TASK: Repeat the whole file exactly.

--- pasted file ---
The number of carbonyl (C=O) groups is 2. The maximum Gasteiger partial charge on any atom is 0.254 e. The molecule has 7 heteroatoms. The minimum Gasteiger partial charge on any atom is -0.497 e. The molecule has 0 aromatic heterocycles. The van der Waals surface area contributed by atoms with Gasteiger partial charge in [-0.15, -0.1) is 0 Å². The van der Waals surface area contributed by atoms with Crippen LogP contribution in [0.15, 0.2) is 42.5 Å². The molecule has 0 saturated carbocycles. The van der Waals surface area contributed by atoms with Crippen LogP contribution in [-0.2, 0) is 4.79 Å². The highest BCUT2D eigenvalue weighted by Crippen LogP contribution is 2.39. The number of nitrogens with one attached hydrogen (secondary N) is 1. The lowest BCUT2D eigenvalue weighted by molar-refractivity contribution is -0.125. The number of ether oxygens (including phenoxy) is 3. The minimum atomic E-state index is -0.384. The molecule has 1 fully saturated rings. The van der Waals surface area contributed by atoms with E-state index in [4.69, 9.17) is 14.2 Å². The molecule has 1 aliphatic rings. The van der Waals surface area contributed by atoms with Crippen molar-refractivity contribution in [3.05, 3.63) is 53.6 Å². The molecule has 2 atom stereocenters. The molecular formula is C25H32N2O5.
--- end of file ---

The number of carbonyl (C=O) groups is 2. The maximum Gasteiger partial charge on any atom is 0.254 e. The molecule has 7 heteroatoms. The minimum Gasteiger partial charge on any atom is -0.497 e. The molecule has 0 aromatic heterocycles. The van der Waals surface area contributed by atoms with Gasteiger partial charge in [-0.15, -0.1) is 0 Å². The van der Waals surface area contributed by atoms with Crippen LogP contribution in [0.15, 0.2) is 42.5 Å². The molecule has 0 saturated carbocycles. The van der Waals surface area contributed by atoms with Crippen LogP contribution in [-0.2, 0) is 4.79 Å². The highest BCUT2D eigenvalue weighted by Crippen LogP contribution is 2.39. The number of nitrogens with one attached hydrogen (secondary N) is 1. The lowest BCUT2D eigenvalue weighted by molar-refractivity contribution is -0.125. The number of ether oxygens (including phenoxy) is 3. The minimum atomic E-state index is -0.384. The molecule has 1 fully saturated rings. The van der Waals surface area contributed by atoms with E-state index in [4.69, 9.17) is 14.2 Å². The molecule has 1 aliphatic rings. The van der Waals surface area contributed by atoms with Crippen molar-refractivity contribution in [3.05, 3.63) is 53.6 Å². The molecule has 2 atom stereocenters. The molecular formula is C25H32N2O5.